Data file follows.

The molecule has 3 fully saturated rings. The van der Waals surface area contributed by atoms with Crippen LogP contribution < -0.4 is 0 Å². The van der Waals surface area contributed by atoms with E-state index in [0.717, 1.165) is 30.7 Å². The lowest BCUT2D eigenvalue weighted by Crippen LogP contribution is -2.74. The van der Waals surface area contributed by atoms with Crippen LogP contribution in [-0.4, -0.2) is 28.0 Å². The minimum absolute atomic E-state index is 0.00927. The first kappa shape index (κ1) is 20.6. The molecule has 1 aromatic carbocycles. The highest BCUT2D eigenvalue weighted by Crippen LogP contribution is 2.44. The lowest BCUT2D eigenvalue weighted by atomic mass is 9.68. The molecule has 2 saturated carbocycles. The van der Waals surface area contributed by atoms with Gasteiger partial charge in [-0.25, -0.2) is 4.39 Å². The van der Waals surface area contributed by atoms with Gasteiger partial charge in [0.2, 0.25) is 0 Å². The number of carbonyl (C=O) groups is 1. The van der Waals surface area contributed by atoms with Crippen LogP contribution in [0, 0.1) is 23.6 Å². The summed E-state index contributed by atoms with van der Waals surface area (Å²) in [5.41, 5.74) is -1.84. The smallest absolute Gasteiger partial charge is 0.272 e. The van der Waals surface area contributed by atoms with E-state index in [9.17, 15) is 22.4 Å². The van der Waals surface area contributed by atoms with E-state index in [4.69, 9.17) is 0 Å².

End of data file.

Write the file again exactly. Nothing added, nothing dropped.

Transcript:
The molecule has 3 fully saturated rings. The van der Waals surface area contributed by atoms with Crippen LogP contribution < -0.4 is 0 Å². The van der Waals surface area contributed by atoms with E-state index in [0.717, 1.165) is 30.7 Å². The lowest BCUT2D eigenvalue weighted by Crippen LogP contribution is -2.74. The van der Waals surface area contributed by atoms with Crippen LogP contribution in [-0.4, -0.2) is 28.0 Å². The minimum absolute atomic E-state index is 0.00927. The first kappa shape index (κ1) is 20.6. The molecule has 1 aromatic carbocycles. The highest BCUT2D eigenvalue weighted by Crippen LogP contribution is 2.44. The lowest BCUT2D eigenvalue weighted by atomic mass is 9.68. The molecule has 2 saturated carbocycles. The van der Waals surface area contributed by atoms with Gasteiger partial charge in [-0.25, -0.2) is 4.39 Å². The van der Waals surface area contributed by atoms with Gasteiger partial charge in [0.2, 0.25) is 0 Å². The number of carbonyl (C=O) groups is 1. The van der Waals surface area contributed by atoms with Crippen LogP contribution in [0, 0.1) is 23.6 Å². The summed E-state index contributed by atoms with van der Waals surface area (Å²) in [5.41, 5.74) is -1.84. The smallest absolute Gasteiger partial charge is 0.272 e. The van der Waals surface area contributed by atoms with E-state index in [9.17, 15) is 22.4 Å². The van der Waals surface area contributed by atoms with E-state index in [4.69, 9.17) is 0 Å².